The Independent Police Conduct Authority has found that two officers should have made further enquiries when dealing with an incident involving Tevita Filo on 6 January 2016, and that a Police dispatcher did not pass on all the available information.
Mr Filo went on to kill Joanne Pert in Remuera the following morning, but the Authority has determined that it is not possible to draw any link between Police actions on 6 January 2016 and Ms Pert’s tragic death.
On the evening of 6 January 2016, Police responded to a 111 call from a motorist who reported that Mr Filo had been following him from St Heliers to Howick. Within minutes, two officers stopped Mr Filo and spoke to him at the roadside. They said Mr Filo was acting “strange” and “really, really weird”. The officers also noticed that there was a knife in Mr Filo’s car, and Mr Filo told them he had it because it made him feel safe.
Meanwhile the Police dispatcher conducted a vehicle check, which revealed that Mr Filo’s vehicle was wanted for an incident involving a theft from a shop. However she did not recall seeing that information and did not pass it on to the officers who were dealing with Mr Filo. Nor did she pass on further information about Mr Filo’s behaviour which the 111 call taker had obtained from the motorist.
The officers decided to seize the knife and warn Mr Filo for his possession of it. Mr Filo denied that he had been following anyone, and the officers accepted his explanations for his actions, even though they were contradictory and implausible.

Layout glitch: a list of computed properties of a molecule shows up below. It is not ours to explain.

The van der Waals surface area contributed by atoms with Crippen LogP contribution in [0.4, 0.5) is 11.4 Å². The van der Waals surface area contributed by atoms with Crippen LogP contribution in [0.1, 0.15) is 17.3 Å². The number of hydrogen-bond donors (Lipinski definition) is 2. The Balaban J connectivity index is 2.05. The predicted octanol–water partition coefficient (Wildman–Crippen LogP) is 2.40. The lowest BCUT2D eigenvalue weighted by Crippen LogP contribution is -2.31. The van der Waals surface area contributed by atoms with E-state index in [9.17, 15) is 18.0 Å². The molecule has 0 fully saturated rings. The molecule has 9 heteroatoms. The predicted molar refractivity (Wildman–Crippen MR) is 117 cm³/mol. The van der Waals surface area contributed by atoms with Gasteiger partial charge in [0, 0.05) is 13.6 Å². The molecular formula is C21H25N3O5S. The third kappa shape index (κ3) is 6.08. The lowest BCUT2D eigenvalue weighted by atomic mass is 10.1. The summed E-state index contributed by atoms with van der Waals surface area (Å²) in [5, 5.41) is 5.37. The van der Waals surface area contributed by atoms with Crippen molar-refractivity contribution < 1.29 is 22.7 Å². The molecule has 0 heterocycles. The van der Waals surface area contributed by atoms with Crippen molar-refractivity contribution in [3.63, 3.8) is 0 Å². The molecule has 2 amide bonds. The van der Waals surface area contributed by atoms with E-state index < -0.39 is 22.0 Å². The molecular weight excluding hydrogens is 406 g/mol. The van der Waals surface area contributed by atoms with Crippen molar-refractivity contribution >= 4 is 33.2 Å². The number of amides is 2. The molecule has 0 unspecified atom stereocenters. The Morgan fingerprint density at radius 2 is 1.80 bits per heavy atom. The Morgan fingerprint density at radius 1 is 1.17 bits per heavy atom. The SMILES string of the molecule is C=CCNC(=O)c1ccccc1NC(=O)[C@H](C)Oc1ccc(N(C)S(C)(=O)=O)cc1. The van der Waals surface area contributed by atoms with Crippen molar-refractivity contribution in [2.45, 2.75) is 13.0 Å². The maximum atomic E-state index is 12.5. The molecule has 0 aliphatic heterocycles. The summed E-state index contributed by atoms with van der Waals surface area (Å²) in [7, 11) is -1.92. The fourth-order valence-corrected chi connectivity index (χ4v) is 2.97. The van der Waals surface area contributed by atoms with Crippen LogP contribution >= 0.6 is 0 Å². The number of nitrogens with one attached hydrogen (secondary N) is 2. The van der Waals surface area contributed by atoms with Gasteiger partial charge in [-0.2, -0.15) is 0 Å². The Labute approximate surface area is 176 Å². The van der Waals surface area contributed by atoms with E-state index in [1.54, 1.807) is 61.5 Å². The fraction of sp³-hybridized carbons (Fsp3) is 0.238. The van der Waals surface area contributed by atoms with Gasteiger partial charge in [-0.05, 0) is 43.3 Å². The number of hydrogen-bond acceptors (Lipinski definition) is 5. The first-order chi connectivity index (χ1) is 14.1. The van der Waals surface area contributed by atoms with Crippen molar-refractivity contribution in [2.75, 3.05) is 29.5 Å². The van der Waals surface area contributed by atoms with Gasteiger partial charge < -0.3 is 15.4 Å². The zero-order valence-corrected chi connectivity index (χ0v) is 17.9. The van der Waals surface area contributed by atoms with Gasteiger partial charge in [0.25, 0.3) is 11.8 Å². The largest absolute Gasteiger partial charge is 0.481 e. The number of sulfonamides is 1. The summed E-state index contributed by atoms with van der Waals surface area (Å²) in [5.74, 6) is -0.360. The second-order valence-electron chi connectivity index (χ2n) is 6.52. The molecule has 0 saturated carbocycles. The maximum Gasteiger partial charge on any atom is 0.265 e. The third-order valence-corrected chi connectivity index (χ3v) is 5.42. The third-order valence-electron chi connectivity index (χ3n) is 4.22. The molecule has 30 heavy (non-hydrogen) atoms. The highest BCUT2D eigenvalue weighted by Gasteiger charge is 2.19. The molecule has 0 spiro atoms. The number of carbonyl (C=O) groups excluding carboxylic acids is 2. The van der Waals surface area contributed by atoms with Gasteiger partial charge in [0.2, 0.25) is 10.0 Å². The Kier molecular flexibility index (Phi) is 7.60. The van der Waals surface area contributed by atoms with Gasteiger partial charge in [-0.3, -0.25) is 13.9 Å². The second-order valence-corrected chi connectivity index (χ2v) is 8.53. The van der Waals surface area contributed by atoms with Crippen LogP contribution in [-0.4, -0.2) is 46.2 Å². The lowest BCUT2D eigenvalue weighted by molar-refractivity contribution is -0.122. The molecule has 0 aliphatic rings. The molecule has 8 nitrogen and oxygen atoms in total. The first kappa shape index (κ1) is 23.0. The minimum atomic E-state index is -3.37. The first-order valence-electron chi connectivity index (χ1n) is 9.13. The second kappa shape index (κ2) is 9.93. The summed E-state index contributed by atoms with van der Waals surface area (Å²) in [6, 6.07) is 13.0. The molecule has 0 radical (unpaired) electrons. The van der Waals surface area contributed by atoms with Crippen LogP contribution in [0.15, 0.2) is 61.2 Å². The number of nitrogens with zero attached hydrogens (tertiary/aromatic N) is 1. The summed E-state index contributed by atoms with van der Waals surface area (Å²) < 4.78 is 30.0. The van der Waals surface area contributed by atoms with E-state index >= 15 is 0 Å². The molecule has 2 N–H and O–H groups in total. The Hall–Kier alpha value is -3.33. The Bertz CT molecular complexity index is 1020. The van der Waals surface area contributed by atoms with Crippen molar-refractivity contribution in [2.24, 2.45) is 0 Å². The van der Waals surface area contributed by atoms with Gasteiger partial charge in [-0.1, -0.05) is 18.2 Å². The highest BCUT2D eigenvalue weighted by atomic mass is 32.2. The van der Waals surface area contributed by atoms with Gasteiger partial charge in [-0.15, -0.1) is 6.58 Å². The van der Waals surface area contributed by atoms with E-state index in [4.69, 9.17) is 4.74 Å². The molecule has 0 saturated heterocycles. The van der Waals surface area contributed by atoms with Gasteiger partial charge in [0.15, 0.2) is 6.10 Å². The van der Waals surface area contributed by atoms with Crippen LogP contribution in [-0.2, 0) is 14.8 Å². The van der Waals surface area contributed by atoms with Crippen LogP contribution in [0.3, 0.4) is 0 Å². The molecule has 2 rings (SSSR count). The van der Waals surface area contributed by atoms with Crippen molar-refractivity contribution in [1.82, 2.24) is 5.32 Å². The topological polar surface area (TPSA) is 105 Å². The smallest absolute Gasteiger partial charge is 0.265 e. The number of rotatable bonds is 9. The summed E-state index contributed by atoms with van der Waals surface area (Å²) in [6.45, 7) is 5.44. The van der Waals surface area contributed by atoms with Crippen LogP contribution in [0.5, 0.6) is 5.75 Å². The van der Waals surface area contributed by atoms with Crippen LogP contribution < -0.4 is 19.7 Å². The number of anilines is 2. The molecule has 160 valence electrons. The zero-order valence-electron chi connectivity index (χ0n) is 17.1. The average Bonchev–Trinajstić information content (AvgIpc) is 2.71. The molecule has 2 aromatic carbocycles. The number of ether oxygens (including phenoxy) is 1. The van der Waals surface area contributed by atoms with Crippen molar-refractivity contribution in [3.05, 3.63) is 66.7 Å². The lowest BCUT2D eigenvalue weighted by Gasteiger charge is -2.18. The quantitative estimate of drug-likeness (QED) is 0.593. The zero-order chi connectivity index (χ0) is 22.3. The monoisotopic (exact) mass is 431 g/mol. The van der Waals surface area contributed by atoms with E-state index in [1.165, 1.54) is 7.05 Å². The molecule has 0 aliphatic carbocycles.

The Authority found that Mr Filo’s behaviour and his possession of the knife should have prompted the officers to make further enquiries with the dispatcher before deciding what action to take.
“If they had made those enquiries and learned of the full extent of Mr Filo’s actions, it would have led them to interrogate Mr Filo about the reasons for his actions. In the absence of a more plausible explanation, they might have arrested him and taken him to the station” said Authority Chair, Judge Colin Doherty.
“If Mr Filo had been arrested for possession of a knife and taken to the Police station the previous evening, it is not possible to determine what would have happened if he had been questioned further. The probability, however, is that he would have been processed and then released on a pre-charge warning as the officers predicted. Even if Mr Filo had been charged, he would in all probability have been released into the community on Police bail. In either event, no Police action would have seen Mr Filo remain in custody.”